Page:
Apart from the use of “two-step” laser transfer papers, printing with heat transfer papers are not self-weeding.

You will have to weed the transfer by trimming around the design with scissors or a cutting plotter unless you want the shape of the paper to create a noticeable background on your garment. This trimming process can also affect the time required to complete the design.

The Colors You Can Print

Sublimation printing results in a permanent, realistic coloration with a high resolution and clarity. It allows you to decorate fabrics with full colors, which is great if you have customers that want to print in a specific color (for instance, a color required for a company logo) or you’re looking to print photos.

However, you may not be able to achieve the same high resolution, photo-quality transfer with heat transfer printing as with sublimation, irrespective of the type of heat transfer paper (inkjet or laser) you use.

Generally, for light-colored fabrics, your best bet is to use an inkjet heat transfer paper or a laser heat transfer paper that is printed using an OKI white toner laser printer to achieve photo-quality prints with heat transfer printing.

Final Words

Both sublimation and heat transfer printing is a great way to decorate apparel; both printing technologies are affordable and beneficial and can be used to decorate fabric with steps that are easy to follow.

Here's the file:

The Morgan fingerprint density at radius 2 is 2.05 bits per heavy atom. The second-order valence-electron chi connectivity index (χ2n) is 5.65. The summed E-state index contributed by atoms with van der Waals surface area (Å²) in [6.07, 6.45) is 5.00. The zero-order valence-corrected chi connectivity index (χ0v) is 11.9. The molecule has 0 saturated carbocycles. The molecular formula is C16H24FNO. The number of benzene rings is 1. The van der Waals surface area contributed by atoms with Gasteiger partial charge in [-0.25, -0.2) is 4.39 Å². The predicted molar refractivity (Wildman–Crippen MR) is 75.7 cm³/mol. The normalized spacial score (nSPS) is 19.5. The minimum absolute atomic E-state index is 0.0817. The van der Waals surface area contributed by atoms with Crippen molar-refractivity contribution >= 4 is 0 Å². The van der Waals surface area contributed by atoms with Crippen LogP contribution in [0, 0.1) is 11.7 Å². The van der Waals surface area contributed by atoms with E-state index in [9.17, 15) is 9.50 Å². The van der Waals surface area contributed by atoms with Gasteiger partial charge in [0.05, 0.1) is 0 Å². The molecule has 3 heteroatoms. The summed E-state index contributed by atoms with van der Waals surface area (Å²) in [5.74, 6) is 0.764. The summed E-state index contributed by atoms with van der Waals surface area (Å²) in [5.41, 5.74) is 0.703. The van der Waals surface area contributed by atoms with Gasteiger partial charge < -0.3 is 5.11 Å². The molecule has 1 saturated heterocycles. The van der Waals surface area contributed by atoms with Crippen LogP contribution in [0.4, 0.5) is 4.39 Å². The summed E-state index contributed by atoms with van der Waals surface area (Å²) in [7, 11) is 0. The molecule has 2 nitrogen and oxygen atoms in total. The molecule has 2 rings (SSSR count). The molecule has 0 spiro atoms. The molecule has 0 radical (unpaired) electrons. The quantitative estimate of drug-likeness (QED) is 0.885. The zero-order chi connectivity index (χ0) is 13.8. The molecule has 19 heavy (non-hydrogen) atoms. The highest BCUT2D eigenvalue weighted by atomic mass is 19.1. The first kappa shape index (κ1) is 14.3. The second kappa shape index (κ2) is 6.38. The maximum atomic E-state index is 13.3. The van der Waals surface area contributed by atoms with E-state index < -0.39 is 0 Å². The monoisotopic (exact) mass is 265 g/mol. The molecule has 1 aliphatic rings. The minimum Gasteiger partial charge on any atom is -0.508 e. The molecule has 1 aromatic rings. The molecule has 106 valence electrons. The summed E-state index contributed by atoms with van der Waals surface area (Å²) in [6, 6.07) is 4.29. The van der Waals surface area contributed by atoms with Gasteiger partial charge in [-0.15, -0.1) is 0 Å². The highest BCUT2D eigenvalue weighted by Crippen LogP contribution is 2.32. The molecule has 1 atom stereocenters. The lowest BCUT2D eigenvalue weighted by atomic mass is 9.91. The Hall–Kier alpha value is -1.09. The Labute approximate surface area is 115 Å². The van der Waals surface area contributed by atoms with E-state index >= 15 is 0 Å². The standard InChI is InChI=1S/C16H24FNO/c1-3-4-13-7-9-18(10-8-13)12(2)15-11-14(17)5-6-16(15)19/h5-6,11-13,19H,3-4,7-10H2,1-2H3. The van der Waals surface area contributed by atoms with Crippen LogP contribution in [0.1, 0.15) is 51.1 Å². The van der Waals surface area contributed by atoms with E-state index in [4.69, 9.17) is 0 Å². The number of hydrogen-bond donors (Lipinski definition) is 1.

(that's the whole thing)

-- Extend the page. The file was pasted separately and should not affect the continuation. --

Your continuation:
The right method for you ultimately depends on your needs or what you’re looking to create, so the choice is absolutely yours.

However, I suggest getting a dye sublimation printer if you’re looking to decorate other surface substrates like tiles, mugs, plastic, pieces of jewelry, ceramic, etc. if you are going to stick only to garment decoration, then go for a quality heat transfer printer for your garment printing business.

Hopefully, this post has shown you the differences between the two printing technologies and has provided the necessary information required to help you on your path to apparel printing and decoration.

If you want to know about other printing technologies or other relevant information, read our heat printing basics or browse through our heat printing series.